Deforestation. Yes. Stopping deforestation, many people say, is one of the most important things in the world to mitigate climate change. “The trees are like the lungs of the planet,” you often hear. But did you know that the world’s oceans actually absorb more carbon annually than the world’s forests? But little is known about how the oceans’ particle size distribution (PSD) varies over time. This is important to understand in order to “assess the contributions made by phytoplankton functional groups to primary production, particle sinking, and carbon sequestration by the ocean.



“Photosynthetic productivity in the oceans’ euphotic zone leads to accumulation of biomass, the fate of which on different spatial and temporal scales determines the biological pump’s role in the global carbon cycle”(Kostadinov et al 2009, 2).

In their paper entitled “Retrieval of the particle size distribution from satellite ocean color observations” published in the Journal of Geophysical Research, Kostadinov, Siegel, and Maritorena of University of California at Santa Barbara explore using Geographic Information Systems (GIS) to project the PSD of the world’s oceans. In order to calculate what the world looks like in terms of Chlorophyll-a (Chl) concentration and PSD the authors utilized three distinct theories/ algorithms:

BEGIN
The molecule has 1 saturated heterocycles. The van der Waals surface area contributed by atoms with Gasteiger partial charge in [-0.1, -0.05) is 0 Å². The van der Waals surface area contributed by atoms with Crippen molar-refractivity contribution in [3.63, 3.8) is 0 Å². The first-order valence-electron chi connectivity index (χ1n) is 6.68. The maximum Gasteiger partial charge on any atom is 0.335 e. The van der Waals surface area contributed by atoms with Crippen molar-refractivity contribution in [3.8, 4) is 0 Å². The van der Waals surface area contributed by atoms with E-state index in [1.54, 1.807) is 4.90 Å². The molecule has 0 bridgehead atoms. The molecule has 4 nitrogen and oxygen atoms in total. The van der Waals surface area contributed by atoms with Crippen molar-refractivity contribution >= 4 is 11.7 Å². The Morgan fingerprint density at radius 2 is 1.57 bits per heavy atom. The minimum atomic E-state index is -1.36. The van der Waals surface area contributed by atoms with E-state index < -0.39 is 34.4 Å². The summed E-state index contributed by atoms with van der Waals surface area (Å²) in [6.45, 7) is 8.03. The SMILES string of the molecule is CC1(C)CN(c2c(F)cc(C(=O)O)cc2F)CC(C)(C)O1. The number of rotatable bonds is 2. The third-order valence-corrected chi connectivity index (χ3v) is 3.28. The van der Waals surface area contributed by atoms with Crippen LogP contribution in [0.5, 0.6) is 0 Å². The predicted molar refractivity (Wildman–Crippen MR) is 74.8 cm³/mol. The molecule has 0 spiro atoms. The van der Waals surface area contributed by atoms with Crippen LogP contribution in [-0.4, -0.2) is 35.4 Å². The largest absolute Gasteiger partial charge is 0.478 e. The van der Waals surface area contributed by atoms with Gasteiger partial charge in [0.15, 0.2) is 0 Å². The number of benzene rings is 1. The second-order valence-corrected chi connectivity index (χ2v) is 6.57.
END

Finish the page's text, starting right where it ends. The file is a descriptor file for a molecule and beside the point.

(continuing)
To shorten an extremely dense and quite theory heavy article, the authors were modeling which plankton sizes were most represented in which regions of the ocean given that the warmer oceans become, the smaller plankton then results, and, as a consequence, these smaller plankton species absorb less carbon- taking less carbon to the bottom of the ocean when they die. The below image represents particle size of varying microplankton particles which is represented by backscattering(physical reflection of the particles).


There were many more maps within the document to show that there are many zones in the ocean, particularly smaller particle sizes. Want to read it for yourself? You asked for it:


“Picoplankton-sized particles dominate total particle volume in the subtropical gyres where they contribute 60 to nearly 100% of the total particle volume (Figure 11b). Nano-sized particles are prevalent in transitional, upwelling, coastal and higher latitude regions and their maximum contribution is about 50%, which occurs over a significant fraction of the oceans (Figure 11c). Microplankton-sized particles contribute up to 50 – 60% of the volume concentration only in regions known for their high productivity, such as coastal areas, the North Atlantic bloom region, the Equatorial and Eastern Boundary Current Upwelling zones, and higher latitude zones (Figure 11d). Abundances of microplankton-sized particles are extremely low in the subtropical gyres and much of their transition zones (Figure 10d). Thus their percent contribution to the volume concentration is virtually zero in these areas”(Kostadinov et al 2009, 11).


What does this look like? This:

And this:


Conclusion? Protect the ocean: mitigate your carbon emissions, and don’t use chemicals that will harm our waterways or the ocean will cease to take our extra carbon from the atmosphere and will begin to eat away the coastlines.




         PLEASE. JUST DO IT.




Validanov et. al. 2009. “Retrieval of the particle size distribution from satellite ocean color observations” JOURNAL OF GEOPHYSICAL RESEARCH, VOL. 114, C09015, doi:10.1029/2009JC005303